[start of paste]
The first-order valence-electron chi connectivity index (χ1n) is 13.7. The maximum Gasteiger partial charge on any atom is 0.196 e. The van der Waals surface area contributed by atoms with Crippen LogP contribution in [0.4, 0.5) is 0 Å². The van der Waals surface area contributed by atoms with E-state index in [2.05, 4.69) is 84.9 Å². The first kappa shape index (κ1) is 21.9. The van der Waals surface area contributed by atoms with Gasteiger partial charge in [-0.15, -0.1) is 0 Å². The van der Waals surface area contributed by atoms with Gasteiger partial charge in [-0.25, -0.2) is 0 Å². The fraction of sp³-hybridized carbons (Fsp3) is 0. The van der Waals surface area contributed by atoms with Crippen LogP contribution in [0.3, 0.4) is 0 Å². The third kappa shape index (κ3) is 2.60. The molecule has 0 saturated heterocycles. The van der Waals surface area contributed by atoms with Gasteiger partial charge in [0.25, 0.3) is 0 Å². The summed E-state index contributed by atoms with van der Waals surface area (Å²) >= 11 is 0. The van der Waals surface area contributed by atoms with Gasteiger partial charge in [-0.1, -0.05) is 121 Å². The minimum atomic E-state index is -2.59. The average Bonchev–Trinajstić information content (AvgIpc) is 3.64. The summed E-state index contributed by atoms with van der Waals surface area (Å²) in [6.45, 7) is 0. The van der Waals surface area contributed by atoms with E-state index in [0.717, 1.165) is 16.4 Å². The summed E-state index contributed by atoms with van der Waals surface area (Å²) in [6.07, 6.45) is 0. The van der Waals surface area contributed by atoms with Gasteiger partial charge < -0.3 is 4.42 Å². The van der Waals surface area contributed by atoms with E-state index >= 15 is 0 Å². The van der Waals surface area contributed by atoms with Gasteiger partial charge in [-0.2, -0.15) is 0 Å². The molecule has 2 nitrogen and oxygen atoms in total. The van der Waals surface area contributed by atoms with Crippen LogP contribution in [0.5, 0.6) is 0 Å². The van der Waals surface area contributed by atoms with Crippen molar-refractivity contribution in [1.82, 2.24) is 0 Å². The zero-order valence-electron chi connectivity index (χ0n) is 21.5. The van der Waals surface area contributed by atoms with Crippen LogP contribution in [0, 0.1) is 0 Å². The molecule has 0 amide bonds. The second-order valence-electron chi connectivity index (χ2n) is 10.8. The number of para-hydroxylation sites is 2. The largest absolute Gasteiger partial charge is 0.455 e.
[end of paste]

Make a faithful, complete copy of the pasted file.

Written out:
The first-order valence-electron chi connectivity index (χ1n) is 13.7. The maximum Gasteiger partial charge on any atom is 0.196 e. The van der Waals surface area contributed by atoms with Crippen LogP contribution in [0.4, 0.5) is 0 Å². The van der Waals surface area contributed by atoms with E-state index in [2.05, 4.69) is 84.9 Å². The first kappa shape index (κ1) is 21.9. The van der Waals surface area contributed by atoms with Gasteiger partial charge in [-0.15, -0.1) is 0 Å². The van der Waals surface area contributed by atoms with Gasteiger partial charge in [-0.25, -0.2) is 0 Å². The fraction of sp³-hybridized carbons (Fsp3) is 0. The van der Waals surface area contributed by atoms with Crippen LogP contribution in [0.3, 0.4) is 0 Å². The third kappa shape index (κ3) is 2.60. The molecule has 0 saturated heterocycles. The van der Waals surface area contributed by atoms with Gasteiger partial charge in [0.25, 0.3) is 0 Å². The summed E-state index contributed by atoms with van der Waals surface area (Å²) >= 11 is 0. The van der Waals surface area contributed by atoms with Gasteiger partial charge in [-0.1, -0.05) is 121 Å². The minimum atomic E-state index is -2.59. The average Bonchev–Trinajstić information content (AvgIpc) is 3.64. The summed E-state index contributed by atoms with van der Waals surface area (Å²) in [6.45, 7) is 0. The van der Waals surface area contributed by atoms with E-state index in [0.717, 1.165) is 16.4 Å². The summed E-state index contributed by atoms with van der Waals surface area (Å²) in [6.07, 6.45) is 0. The van der Waals surface area contributed by atoms with Gasteiger partial charge < -0.3 is 4.42 Å². The van der Waals surface area contributed by atoms with E-state index >= 15 is 0 Å². The van der Waals surface area contributed by atoms with Gasteiger partial charge in [-0.2, -0.15) is 0 Å². The molecule has 2 nitrogen and oxygen atoms in total. The van der Waals surface area contributed by atoms with Crippen LogP contribution in [0.5, 0.6) is 0 Å². The van der Waals surface area contributed by atoms with Crippen molar-refractivity contribution in [1.82, 2.24) is 0 Å². The zero-order valence-electron chi connectivity index (χ0n) is 21.5. The van der Waals surface area contributed by atoms with Crippen LogP contribution in [0, 0.1) is 0 Å². The molecule has 0 amide bonds. The second-order valence-electron chi connectivity index (χ2n) is 10.8. The number of para-hydroxylation sites is 2. The largest absolute Gasteiger partial charge is 0.455 e.